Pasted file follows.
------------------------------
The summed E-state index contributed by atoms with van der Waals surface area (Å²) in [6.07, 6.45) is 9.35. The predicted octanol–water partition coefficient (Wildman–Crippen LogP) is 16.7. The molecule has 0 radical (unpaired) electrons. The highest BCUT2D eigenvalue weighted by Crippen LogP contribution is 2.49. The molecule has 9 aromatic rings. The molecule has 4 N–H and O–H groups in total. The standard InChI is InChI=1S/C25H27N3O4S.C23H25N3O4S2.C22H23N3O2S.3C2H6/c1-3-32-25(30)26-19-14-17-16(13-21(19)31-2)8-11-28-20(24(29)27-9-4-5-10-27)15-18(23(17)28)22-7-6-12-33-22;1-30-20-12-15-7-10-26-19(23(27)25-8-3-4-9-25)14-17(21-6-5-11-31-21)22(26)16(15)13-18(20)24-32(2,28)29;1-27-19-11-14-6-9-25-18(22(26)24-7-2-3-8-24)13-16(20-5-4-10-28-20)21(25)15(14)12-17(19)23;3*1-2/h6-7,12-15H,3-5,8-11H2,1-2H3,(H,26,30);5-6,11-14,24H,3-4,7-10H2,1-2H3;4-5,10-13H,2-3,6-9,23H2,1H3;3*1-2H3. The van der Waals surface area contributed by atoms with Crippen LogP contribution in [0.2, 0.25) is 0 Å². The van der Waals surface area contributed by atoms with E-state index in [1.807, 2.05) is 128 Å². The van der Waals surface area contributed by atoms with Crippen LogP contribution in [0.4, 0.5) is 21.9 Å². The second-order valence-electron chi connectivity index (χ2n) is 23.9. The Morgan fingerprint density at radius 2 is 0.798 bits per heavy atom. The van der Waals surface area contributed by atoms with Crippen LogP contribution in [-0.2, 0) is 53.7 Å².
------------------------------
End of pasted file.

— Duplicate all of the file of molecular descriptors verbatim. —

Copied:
The summed E-state index contributed by atoms with van der Waals surface area (Å²) in [6.07, 6.45) is 9.35. The predicted octanol–water partition coefficient (Wildman–Crippen LogP) is 16.7. The molecule has 0 radical (unpaired) electrons. The highest BCUT2D eigenvalue weighted by Crippen LogP contribution is 2.49. The molecule has 9 aromatic rings. The molecule has 4 N–H and O–H groups in total. The standard InChI is InChI=1S/C25H27N3O4S.C23H25N3O4S2.C22H23N3O2S.3C2H6/c1-3-32-25(30)26-19-14-17-16(13-21(19)31-2)8-11-28-20(24(29)27-9-4-5-10-27)15-18(23(17)28)22-7-6-12-33-22;1-30-20-12-15-7-10-26-19(23(27)25-8-3-4-9-25)14-17(21-6-5-11-31-21)22(26)16(15)13-18(20)24-32(2,28)29;1-27-19-11-14-6-9-25-18(22(26)24-7-2-3-8-24)13-16(20-5-4-10-28-20)21(25)15(14)12-17(19)23;3*1-2/h6-7,12-15H,3-5,8-11H2,1-2H3,(H,26,30);5-6,11-14,24H,3-4,7-10H2,1-2H3;4-5,10-13H,2-3,6-9,23H2,1H3;3*1-2H3. The van der Waals surface area contributed by atoms with Crippen LogP contribution in [0.2, 0.25) is 0 Å². The van der Waals surface area contributed by atoms with E-state index in [1.807, 2.05) is 128 Å². The van der Waals surface area contributed by atoms with Crippen LogP contribution in [0.4, 0.5) is 21.9 Å². The second-order valence-electron chi connectivity index (χ2n) is 23.9. The Morgan fingerprint density at radius 2 is 0.798 bits per heavy atom. The van der Waals surface area contributed by atoms with Crippen LogP contribution in [-0.2, 0) is 53.7 Å².